Many studies have shown that adding certain foods to your diet can help keep your mind and memory healthier and stronger as you age, thereby keeping the ravaging mental effects of dementia at bay. And better yet, these foods are packed with health benefits, are relatively affordable and easy to find at stores and markets.
Listed below are some of the top rated foods that can help prevent and fight off dementia, according to leading experts in the field of neuro-degenerative diseases.
Kale, collard greens, spinach, and Swiss chard are just some of the leafy greens that are high in essential B vitamins, like folate and B9, which can help reduce symptoms of depression. Leafy greens have also been shown to boost memory and cognition.
Of course leafy greens are superb in salads. But you can also add these powerhouse veggies to all kinds of soups, stews, and chilis, or you can puree them and add to sauces, pesto or hummus to give them an extra zing of flavor and nutrition.
Raspberries, blueberries, blackberries and cherries all contain a flavonoid called anthocyanin that stops the progression of brain health damage triggered by free radicals. These berries and many others are also packed with antioxidants and a wealth of essential vitamins that help reduce inflammation and help you maintain good brain.
So go ahead and fill up your shopping wagon and kitchen with these fantastic super berries. Here’s just a few fun and delicious ways that you can enjoy your berries – You can make berry smoothies, add them to your fruit salad, or mix them into wholewheat breakfast cereal.
Go nuts with vitamin and nutrient rich pecans, almonds, walnuts, cashews, and peanuts. These nuts in particular are loaded with healthy fats, magnesium, vitamin E, and B vitamins — all of which are shown to promote good cognition and ward off signs of dementia. Roasted and salted nuts also work wonders for your appetite in between meals.
Various studies have found that women over the age of 70 who consume at least 5 servings of nuts per week have significantly better overall brain health than women in the same age group who don’t eat nuts. Another study shows that the anti-inflammatory phytochemicals in English walnuts can reduce inflammation of brain cells to maintain optimal brain health throughout the aging process.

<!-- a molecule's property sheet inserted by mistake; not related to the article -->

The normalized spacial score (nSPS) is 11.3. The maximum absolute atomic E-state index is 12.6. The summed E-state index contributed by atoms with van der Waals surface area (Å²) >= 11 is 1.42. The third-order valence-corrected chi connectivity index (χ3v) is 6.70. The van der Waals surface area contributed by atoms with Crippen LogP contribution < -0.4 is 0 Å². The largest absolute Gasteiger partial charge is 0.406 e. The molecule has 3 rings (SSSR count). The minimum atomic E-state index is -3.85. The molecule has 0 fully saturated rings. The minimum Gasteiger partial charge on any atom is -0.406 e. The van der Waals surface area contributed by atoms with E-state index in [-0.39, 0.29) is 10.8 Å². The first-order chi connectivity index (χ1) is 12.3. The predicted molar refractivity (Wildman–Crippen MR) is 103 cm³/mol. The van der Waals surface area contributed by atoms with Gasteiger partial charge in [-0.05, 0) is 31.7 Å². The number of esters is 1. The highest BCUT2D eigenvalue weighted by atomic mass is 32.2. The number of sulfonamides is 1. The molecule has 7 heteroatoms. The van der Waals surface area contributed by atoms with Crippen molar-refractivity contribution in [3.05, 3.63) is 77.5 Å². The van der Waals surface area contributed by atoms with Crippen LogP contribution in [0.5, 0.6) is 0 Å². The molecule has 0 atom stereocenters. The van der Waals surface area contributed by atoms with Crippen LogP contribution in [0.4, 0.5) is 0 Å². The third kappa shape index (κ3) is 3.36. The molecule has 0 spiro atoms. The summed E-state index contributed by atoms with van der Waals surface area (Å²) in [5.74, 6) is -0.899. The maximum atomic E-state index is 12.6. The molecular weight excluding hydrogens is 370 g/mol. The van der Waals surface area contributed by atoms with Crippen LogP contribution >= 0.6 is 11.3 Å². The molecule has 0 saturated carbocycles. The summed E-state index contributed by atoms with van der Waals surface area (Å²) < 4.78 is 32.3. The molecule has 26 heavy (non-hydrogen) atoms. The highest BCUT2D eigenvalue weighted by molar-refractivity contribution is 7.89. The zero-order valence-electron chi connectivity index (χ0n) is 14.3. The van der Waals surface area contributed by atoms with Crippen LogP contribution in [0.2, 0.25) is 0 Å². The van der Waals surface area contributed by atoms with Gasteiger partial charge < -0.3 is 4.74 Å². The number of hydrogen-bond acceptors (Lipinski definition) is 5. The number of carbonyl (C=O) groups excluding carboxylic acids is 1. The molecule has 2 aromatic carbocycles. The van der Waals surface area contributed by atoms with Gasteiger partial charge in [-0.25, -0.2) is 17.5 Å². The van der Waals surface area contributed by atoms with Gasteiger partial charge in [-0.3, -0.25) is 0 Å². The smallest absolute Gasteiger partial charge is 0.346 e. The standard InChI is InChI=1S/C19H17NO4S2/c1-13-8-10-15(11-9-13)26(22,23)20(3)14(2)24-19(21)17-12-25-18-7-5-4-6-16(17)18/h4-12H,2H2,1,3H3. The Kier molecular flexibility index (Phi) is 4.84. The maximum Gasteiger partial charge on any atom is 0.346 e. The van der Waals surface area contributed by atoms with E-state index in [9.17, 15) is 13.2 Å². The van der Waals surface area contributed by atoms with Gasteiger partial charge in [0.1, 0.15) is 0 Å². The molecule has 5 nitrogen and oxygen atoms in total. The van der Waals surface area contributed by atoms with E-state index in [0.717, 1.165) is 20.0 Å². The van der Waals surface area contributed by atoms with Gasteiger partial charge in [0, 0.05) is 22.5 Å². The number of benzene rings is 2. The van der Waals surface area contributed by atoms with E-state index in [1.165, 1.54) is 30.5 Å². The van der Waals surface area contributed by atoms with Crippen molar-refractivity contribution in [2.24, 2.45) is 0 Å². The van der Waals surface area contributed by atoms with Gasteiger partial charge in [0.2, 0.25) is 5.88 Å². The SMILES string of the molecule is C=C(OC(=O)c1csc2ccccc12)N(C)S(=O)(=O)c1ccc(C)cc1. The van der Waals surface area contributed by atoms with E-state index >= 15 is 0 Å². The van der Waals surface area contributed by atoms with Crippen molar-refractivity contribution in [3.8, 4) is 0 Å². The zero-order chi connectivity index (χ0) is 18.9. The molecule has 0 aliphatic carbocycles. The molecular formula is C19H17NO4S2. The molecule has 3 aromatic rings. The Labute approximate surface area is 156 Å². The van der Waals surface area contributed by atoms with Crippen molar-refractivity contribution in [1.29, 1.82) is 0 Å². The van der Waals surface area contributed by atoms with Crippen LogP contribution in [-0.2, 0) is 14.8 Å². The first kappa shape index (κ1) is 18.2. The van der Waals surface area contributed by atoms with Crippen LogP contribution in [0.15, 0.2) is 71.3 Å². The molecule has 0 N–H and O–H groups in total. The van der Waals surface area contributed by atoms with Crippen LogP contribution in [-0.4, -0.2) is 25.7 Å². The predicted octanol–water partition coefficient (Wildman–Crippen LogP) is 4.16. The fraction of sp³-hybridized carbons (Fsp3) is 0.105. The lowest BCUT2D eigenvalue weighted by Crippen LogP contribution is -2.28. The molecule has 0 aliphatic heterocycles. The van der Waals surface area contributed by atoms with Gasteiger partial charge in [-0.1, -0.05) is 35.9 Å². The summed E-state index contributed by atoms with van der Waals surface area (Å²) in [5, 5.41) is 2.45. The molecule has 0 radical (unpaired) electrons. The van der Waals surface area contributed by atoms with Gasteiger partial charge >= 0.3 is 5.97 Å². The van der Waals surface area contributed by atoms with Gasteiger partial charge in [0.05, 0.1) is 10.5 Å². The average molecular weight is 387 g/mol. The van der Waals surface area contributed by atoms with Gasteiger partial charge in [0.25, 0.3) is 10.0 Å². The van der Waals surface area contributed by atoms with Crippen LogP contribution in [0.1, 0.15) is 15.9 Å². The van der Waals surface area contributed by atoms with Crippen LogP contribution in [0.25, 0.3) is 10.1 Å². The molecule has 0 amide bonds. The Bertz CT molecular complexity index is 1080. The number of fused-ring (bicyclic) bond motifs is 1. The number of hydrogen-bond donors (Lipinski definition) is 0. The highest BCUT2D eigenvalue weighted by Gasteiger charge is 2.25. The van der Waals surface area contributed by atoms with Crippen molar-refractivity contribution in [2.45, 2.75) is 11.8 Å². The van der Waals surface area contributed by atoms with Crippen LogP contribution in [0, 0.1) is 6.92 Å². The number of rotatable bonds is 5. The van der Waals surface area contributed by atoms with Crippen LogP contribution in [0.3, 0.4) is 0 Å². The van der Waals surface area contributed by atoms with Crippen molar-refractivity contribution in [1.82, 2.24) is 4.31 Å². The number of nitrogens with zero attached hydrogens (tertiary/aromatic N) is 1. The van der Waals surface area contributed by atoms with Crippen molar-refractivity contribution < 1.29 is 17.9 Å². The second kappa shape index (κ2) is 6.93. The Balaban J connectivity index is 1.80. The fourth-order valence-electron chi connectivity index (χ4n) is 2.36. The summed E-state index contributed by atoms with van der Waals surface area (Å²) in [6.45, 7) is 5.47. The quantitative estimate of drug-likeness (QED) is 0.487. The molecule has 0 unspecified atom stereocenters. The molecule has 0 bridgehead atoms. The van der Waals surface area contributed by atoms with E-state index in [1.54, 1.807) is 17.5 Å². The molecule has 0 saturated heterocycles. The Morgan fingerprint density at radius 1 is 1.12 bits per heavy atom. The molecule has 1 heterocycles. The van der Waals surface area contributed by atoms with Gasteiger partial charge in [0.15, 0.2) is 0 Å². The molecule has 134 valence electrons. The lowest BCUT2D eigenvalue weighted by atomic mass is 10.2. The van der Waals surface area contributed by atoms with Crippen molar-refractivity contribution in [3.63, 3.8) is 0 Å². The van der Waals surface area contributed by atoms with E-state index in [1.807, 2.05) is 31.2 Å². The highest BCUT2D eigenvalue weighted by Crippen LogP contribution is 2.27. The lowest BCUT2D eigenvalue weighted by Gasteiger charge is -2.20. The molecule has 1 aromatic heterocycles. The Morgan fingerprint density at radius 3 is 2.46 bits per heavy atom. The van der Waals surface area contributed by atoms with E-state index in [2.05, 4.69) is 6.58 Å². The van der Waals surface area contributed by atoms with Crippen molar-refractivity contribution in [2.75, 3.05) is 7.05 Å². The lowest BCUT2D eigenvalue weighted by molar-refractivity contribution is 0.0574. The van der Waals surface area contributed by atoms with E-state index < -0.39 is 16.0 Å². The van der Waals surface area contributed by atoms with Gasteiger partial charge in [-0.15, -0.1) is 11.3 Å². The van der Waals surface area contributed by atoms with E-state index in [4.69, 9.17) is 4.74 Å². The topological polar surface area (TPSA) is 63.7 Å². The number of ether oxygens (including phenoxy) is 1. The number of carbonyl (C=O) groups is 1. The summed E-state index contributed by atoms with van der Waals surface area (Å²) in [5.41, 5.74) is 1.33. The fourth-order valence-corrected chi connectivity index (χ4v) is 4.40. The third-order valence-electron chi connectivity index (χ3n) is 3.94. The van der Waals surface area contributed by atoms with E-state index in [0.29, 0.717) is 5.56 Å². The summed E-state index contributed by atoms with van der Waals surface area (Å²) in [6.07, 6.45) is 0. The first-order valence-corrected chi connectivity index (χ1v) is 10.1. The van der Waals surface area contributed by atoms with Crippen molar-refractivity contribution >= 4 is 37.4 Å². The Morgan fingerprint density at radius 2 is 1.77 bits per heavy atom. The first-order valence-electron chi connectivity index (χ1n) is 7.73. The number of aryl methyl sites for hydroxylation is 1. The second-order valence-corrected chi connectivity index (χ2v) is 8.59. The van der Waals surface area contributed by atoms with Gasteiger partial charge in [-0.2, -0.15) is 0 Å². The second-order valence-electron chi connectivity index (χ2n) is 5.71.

If someone has recently planted that little seed in your mind that you should stock up on seeds, then you should let it grow, because they’re advice is spot on. Sunflower seeds, flax seeds, and pumpkin seeds all contain vital antioxidants and nutrients like vitamin E, zinc, omega-3s, and choline that reduce cognitive decline. Just like nuts, you can snack on these seeds by roasting them and mixing the two together, sprinkle them on salads, or sneak them into desserts like pudding or muffins. Nobody will be able to say a thing about it.
Olive oil, flax seeds, and fatty fish like tuna, salmon, and mackerel are excellent food sources of omega-3 fatty acids, which contain DHA that helps your brain stay healthy. Many studies prove that omega-3s are very effective at fighting and preventing dementia, and recommend taking 200 mg of DHA daily to achieve good brain health. However, the average daily intake of DHA in the U.S. is estimated to be only about 80 mg. If you’re a strict vegetarian or vegan, ask your doctor for safe and effective DHA supplements to ensure that you don’t become deficient.
Broccoli, cauliflower, brussels sprouts, and other cruciferous vegetables are high in B vitamins and carotenoids that have the ability to reduce levels of homocysteine — an amino acid linked to cognitive decline, brain atrophy, and dementia. Try sautéing cruciferous vegetables in garlic and olive oil or sneak these superfoods into smoothies, soups, and condiments.
Spices like sage, cumin, and cinnamon taste great when used to season meals, and they also contain lots of polyphenols — compounds that offer numerous benefits for memory and brain health. Spices such as these have the ability to eat away at bad brain plaque and reduce inflammation, which helps reduce cognitive impairment and Alzheimer’s.
So what are you waiting for? Start filling up your spice rack with a variety of spices that can liven up your meals, while also keeping your brain healthy.
As was previously mentioned, it’s important to note that foods cannot completely prevent nor cure dementia. However, they can indeed reduce your risk of developing it significantly, or keep it from getting worse and improve the symptoms if you already have the condition.
Always consult with your doctor before making any dietary or lifestyle changes to make sure that it’s safe for you.